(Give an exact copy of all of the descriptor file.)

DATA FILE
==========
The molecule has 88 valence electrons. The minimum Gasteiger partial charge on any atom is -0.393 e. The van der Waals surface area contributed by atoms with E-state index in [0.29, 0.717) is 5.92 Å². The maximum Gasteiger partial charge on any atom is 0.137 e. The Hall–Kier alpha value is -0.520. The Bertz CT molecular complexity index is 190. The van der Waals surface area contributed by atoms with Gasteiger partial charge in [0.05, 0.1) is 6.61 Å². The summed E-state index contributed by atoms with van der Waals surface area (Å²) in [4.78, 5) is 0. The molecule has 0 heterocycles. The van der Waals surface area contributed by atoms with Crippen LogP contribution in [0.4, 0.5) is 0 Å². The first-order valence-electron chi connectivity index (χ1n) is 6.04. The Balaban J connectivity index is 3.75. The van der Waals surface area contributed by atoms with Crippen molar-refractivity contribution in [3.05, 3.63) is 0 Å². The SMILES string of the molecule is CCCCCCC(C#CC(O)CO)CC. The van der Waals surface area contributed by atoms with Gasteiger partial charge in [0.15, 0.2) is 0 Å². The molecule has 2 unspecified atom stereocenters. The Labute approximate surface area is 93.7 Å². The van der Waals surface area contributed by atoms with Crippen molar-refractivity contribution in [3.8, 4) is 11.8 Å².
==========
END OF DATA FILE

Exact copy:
The molecule has 88 valence electrons. The minimum Gasteiger partial charge on any atom is -0.393 e. The van der Waals surface area contributed by atoms with E-state index in [0.29, 0.717) is 5.92 Å². The maximum Gasteiger partial charge on any atom is 0.137 e. The Hall–Kier alpha value is -0.520. The Bertz CT molecular complexity index is 190. The van der Waals surface area contributed by atoms with Gasteiger partial charge in [0.05, 0.1) is 6.61 Å². The summed E-state index contributed by atoms with van der Waals surface area (Å²) in [4.78, 5) is 0. The molecule has 0 heterocycles. The van der Waals surface area contributed by atoms with Crippen LogP contribution in [0.4, 0.5) is 0 Å². The first-order valence-electron chi connectivity index (χ1n) is 6.04. The Balaban J connectivity index is 3.75. The van der Waals surface area contributed by atoms with Crippen molar-refractivity contribution in [3.05, 3.63) is 0 Å². The SMILES string of the molecule is CCCCCCC(C#CC(O)CO)CC. The van der Waals surface area contributed by atoms with Gasteiger partial charge in [0.15, 0.2) is 0 Å². The molecule has 2 unspecified atom stereocenters. The Labute approximate surface area is 93.7 Å². The van der Waals surface area contributed by atoms with Crippen molar-refractivity contribution in [3.8, 4) is 11.8 Å².